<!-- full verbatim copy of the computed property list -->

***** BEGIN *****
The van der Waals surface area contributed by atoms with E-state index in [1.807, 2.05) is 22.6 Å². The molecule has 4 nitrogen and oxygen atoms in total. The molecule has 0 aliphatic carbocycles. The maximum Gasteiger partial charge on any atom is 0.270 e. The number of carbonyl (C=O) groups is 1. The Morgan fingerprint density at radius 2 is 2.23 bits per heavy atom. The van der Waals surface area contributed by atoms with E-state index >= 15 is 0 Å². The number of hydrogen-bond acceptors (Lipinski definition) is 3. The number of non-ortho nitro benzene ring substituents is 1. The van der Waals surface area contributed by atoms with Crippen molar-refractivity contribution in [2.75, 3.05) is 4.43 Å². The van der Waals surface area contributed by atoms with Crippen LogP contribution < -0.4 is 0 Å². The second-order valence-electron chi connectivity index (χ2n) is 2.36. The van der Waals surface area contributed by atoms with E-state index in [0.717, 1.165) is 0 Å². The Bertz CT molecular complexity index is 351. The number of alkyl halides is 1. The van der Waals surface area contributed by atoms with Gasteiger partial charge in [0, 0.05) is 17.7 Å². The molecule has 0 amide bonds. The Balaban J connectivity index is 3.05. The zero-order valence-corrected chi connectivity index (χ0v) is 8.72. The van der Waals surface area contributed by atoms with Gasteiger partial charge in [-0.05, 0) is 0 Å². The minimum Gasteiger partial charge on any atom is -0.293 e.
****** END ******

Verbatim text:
The van der Waals surface area contributed by atoms with E-state index in [1.807, 2.05) is 22.6 Å². The molecule has 4 nitrogen and oxygen atoms in total. The molecule has 0 aliphatic carbocycles. The maximum Gasteiger partial charge on any atom is 0.270 e. The number of carbonyl (C=O) groups is 1. The Morgan fingerprint density at radius 2 is 2.23 bits per heavy atom. The van der Waals surface area contributed by atoms with E-state index >= 15 is 0 Å². The number of hydrogen-bond acceptors (Lipinski definition) is 3. The number of non-ortho nitro benzene ring substituents is 1. The van der Waals surface area contributed by atoms with Crippen molar-refractivity contribution in [2.75, 3.05) is 4.43 Å². The van der Waals surface area contributed by atoms with Crippen LogP contribution < -0.4 is 0 Å². The second-order valence-electron chi connectivity index (χ2n) is 2.36. The van der Waals surface area contributed by atoms with E-state index in [0.717, 1.165) is 0 Å². The Bertz CT molecular complexity index is 351. The number of alkyl halides is 1. The van der Waals surface area contributed by atoms with Gasteiger partial charge in [0, 0.05) is 17.7 Å². The molecule has 0 amide bonds. The Balaban J connectivity index is 3.05. The zero-order valence-corrected chi connectivity index (χ0v) is 8.72. The van der Waals surface area contributed by atoms with Gasteiger partial charge in [-0.05, 0) is 0 Å². The minimum Gasteiger partial charge on any atom is -0.293 e.